CancerNetwork: You are giving a talk at the upcoming pancreatic cancer American Association of Cancer Research conference on a cancer stem cell approach for pancreatic cancer. Are there specific pancreatic cancer stem cell markers that are currently in development?
Dr. Simeone: There certainly are. Our laboratory did the initial work in identifying cancer stem cells within human pancreatic cancers. What that means is that there is a small subset of cancer cells within a cancer that are stem cell–like that are more primitive and seem to be the drivers of the development of pancreatic cancer and importantly, we think, in the development of metastases. We have described cell surface markers that define what cancer stem cells are, and we are continuing to refine what those markers are as we move forward. Importantly, what we would like to do is beyond knowing what the cell-surface markers are, but understanding the key signaling pathways that regulate the function of cancer stem cells because we know from our work, that these cancer stem cells are quite resistant to chemotherapy and radiation. So we think understanding these cells in a deeper way will allow us to develop targeted therapies to eradicate these cancer stem cells from the tumor which we think will be an important part of a cancer cure.
CancerNetwork: Do you see the cancer stem cell approach more as way to identify therapeutic targets and maybe not so much in terms of a diagnostic tool?
Dr. Simeone: Well, I think the diagnostic piece is still a question mark. I think that remains to be seen. But, certainly, from a therapeutic standpoint, it seems to be an important piece of the puzzle.
CancerNetwork: Do some of the characteristics of pancreatic cancer stem cells, do they overlap with the characteristics that have been identified for breast cancer stem cells, for example, and other tumor types?
Dr. Simeone: It is interesting. There is definitely some overlap with cancer stem cells in other cancer types. But there are also significant differences. And so there is a lot of talk of, “If we understand signaling pathways in one cancer, it will be relevant across all other cancers.” I actually don’t think that that is necessarily true. Significant inroads have been made into treating other cancers that have not happened for pancreatic cancer, and I think pancreatic cancer is its own unique entity, and we need to study it as an individual cancer. This doesn’t mean that we can’t learn from other cancers, but I think to really understand how to treat pancreatic cancer, we will have to study the disease specifically.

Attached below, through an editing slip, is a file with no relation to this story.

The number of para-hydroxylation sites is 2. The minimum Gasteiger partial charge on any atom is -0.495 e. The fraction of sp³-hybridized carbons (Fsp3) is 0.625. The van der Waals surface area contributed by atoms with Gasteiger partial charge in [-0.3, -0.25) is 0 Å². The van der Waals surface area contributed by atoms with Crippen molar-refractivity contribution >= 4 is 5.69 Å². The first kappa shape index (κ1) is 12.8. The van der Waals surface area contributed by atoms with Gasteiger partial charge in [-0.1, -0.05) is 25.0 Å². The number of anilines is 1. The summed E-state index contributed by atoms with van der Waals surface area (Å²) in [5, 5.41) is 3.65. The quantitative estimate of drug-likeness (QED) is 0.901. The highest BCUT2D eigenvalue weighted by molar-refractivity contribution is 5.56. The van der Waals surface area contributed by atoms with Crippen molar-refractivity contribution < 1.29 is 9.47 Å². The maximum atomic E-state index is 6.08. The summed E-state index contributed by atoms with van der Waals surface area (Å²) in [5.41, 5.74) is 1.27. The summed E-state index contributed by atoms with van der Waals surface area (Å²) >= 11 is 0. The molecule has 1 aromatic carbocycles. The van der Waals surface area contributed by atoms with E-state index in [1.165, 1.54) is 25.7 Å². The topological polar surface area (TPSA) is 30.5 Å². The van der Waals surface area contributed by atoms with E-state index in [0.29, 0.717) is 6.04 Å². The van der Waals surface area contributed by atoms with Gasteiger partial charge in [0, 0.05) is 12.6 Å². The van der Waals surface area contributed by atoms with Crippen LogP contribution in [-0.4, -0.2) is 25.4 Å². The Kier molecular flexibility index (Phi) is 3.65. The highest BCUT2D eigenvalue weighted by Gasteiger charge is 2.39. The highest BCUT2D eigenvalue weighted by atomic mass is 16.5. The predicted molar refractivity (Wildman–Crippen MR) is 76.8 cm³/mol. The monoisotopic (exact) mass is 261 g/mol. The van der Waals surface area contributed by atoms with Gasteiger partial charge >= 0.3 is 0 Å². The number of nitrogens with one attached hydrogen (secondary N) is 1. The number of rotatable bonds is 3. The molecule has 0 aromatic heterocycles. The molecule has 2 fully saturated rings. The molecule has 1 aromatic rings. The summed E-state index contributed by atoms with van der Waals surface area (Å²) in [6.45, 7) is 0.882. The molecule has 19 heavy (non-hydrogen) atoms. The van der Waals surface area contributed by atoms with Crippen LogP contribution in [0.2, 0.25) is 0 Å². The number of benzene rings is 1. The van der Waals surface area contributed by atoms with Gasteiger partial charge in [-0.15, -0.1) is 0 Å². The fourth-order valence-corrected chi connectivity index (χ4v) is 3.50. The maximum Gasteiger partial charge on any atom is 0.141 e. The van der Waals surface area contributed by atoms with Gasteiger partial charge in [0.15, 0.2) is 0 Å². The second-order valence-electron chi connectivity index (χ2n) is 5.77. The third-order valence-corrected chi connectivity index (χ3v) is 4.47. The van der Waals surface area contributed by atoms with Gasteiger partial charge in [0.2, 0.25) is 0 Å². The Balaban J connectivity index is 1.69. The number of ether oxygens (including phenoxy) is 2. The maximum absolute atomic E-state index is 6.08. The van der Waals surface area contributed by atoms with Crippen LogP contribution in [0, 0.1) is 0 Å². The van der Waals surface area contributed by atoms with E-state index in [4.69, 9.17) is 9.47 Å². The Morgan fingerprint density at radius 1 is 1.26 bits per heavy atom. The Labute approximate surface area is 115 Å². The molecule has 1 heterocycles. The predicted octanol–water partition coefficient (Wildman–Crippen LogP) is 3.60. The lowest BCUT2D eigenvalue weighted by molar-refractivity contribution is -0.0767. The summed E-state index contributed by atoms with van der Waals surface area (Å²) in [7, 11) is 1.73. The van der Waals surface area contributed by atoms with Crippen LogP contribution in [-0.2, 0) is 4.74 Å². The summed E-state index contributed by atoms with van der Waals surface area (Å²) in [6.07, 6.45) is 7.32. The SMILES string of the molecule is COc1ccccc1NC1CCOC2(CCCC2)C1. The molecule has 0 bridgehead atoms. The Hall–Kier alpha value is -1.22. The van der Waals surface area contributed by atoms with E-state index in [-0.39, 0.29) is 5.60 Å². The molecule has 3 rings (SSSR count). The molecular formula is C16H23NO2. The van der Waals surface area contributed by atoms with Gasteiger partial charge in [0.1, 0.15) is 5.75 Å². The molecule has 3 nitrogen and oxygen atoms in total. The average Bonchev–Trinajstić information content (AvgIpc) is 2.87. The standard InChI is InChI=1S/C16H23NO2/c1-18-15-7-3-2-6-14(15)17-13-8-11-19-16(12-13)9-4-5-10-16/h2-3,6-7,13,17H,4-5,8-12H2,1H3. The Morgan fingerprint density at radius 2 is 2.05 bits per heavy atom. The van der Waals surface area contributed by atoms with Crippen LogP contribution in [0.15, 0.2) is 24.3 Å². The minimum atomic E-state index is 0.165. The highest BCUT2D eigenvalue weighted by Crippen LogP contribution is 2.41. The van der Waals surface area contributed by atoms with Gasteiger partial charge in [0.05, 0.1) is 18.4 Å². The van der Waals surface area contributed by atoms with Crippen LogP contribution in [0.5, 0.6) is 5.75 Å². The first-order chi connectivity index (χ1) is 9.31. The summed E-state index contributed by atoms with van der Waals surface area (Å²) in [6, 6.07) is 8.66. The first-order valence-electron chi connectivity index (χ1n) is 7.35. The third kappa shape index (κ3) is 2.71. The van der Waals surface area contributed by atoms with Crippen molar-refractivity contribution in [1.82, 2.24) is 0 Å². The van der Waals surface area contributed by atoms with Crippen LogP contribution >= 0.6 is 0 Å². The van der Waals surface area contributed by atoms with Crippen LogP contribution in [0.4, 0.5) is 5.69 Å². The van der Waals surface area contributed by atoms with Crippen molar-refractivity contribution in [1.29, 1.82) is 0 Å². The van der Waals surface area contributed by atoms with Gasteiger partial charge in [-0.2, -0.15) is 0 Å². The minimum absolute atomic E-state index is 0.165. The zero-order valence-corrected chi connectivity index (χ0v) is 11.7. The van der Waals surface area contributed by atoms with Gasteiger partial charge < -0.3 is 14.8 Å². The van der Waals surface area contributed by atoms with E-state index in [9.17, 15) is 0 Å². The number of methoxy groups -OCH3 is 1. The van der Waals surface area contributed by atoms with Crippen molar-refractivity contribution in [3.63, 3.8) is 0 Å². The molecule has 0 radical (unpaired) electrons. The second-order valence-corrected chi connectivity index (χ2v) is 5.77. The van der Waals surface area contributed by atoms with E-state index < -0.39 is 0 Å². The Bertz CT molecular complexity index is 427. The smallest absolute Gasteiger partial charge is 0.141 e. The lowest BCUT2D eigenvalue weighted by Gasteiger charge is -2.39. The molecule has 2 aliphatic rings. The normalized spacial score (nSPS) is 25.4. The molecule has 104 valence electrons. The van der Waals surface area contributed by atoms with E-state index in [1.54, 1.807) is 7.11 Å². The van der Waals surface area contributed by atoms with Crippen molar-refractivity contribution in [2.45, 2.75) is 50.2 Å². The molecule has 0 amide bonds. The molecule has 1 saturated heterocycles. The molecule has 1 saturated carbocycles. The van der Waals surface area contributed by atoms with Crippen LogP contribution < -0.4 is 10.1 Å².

CancerNetwork: Could you describe what the major treatment options are now for advanced pancreatic adenocarcinomas?
Dr. Simeone: So the main treatment options now for advanced pancreatic cancer are combination chemotherapy and the standard backbone of chemotherapy for advanced pancreatic cancer has traditionally been a drug called gemcitabine (Gemzar). That has had some benefit to patients, although there are newer regimens that seem to have a higher level of efficacy. In particular, a regimen called FOLFIRINOX. The trade-off there is that the side effect profile is much more significant so patients have a much harder time tolerating that regimen. There are also a lot of other promising treatments that are being tested both in laboratories, in preclinical model systems and also in very early phase clinical trials that I think hold promise. I suspect in the next few years we will have a good understanding of a number of these new approaches and what role they will play in treating pancreatic cancer. But, importantly, I think we are now having more people in the field and really trying to drill down and understanding how pancreatic cancer works and how we might best treat it.
CancerNetwork: Two new treatments were approved last year, specifically for pancreatic neuroendocrine tumors. One is sunitinib (Sutent), which is a receptor tyrosine kinase and also everolimus (Afinitor), an mTOR inhibitor. How do you put this in the context of pancreatic neuroendocrine treatments and do you see these as major advances?
Dr. Simeone: So I think these are advances. Anytime we can take an advanced disease and have some impact on improving progression-free survival, that is definitely an advance. And both of these agents were found to significantly improve progression-free survival in phase III, randomized trials. However, one of the issues with neuroendocrine tumors is that some of the tumors are very indolent and others are much more biologically aggressive, and we don’t have a good understanding currently of which tumors are the more aggressive ones. And even though these treatments have provided advances, they haven’t really resulted in cures. I think it moves things one step closer to where we want to be, but I still think that we have a long way to go.
CancerNetwork: Thank you so much for joining us, Dr. Simeone.
Dr. Simeone: You’re welcome, thank you.